Schools in England don’t really cover the Puritans or America or any of the colonies births. They should as if left to American education in a few generations the true events won’t be known and just the American mythological version of events will all that’s left. British are obsessed with truth eve to a fault but America won’t let the truth get in the way of a good story.


  2. I studied that the puritans where the pilgrims arriving at Pymonth rock, even there, there is a list of names and then they go on about how the puritan values built the new world. You claim though that the two grous were different. The Harvard press states that John Winthrop arrived at Massachussets in 1630 to the colony the pilgrims fouded in 1620…


    1. Hello! The Pilgrims were former Puritans who decided to leave the Church of England altogether and become Separatists. They were no longer people who wanted to purify the English church, and therefore were not Puritans. Separatists had their own church. Their values overlapped the Puritans’, but they had different goals, religion, and worldviews, and the two groups really didn’t like each other or get along once the Puritans landed in 1630. Winthrop and his Puritan group landed in Salem in 1630, then traveled south to found Boston. They never lived in Plymouth.


      1. If it weren’t confusing, we wouldn’t still be explaining it today! It’s easy to mix them up since they were once the same group.


    1. Charles I was anxious to increase England’s colonial empire, and so allowed the Puritans to go to the New World (just as his father James I had allowed the Pilgrims to go). The crown, however, did not fund these endeavors, allowing private citizens formed into companies which were granted royal charters to found colonies. The Plymouth Council for New England was the first of these joint-stock companies, and it issued a land grant in 1627 to a group of private investors called the Massachusetts Bay Company, which funded the Puritan venture.
      The idea was that the crown risked no money on the colony, but if that colony succeeded, the crown could then control its exports, force it to buy only English imports, and extend direct royal rule over the colony. It would not work out that way in the Massachusetts Bay Colony, for a few reasons, until 1691. But that’s how the crown could allow nonconformists to settle colonies in its name–it sent the trouble-makers far away from England, invested no money in their success, then profited if they managed to make a go of it. Religious conformity could be enforced once direct royal rule was extended, and voila–problems solved.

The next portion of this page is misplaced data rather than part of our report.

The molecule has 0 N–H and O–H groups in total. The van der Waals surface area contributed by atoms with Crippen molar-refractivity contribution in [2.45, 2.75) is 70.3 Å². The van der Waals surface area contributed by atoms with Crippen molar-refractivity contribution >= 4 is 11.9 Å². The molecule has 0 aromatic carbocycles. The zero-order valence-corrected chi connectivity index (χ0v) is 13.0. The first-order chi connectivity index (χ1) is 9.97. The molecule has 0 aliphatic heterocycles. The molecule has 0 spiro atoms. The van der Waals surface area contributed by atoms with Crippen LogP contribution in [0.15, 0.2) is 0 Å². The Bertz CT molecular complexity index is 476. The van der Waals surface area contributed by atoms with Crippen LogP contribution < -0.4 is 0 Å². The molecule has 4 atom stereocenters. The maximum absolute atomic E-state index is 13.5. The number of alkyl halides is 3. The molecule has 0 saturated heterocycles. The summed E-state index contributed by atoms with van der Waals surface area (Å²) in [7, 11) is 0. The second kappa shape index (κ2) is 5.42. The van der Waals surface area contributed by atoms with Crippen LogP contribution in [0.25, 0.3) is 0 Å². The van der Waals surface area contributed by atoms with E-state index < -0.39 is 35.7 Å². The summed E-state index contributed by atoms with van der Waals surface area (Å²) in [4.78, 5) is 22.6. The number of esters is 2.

3. Is it possible that the Puritans’ departure from England was an indirect beginning of the American Revolution? I ask this question in reference to the fact that the American Revolution was fought to gain independence from England by making America its own nation. Because the Puritans left England with the intent to live by their own rules, is it possible that they were the first independent thinkers of America?


    1. Hello Mary; thanks for writing. The Puritans were early independent thinkers in America, if not the only ones. They did establish a proto-democracy and in the early decades the government of the Massachusetts Bay Colony was ready to enter into a shooting war if the English government tried to exert direct control over them. If you click “Puritans” on our homepage cloud, you’ll find plenty of posts on this; see What caused the Revolutionary War? for more on early differences between the colonies at large and England.


  4. can you give me the name of the author who wrote this? i want to site it for a paper i am making, and i want to give them credit.


  5. Wow! Thank you so much! Have have been doing some genealogy work on Ayers, Ayer and Eyre. It turns out that I am related to John Ayers Haverhill Mass/Derbyshire,UK. One of my questions has been why leave England. Dare I say it? Puritans and Pilgrims were in some sense religious extremist.


    1. It’s in the last sentence–to today’s Massachusetts, originally landing in the settlement of Salem, then moving south to found Boston.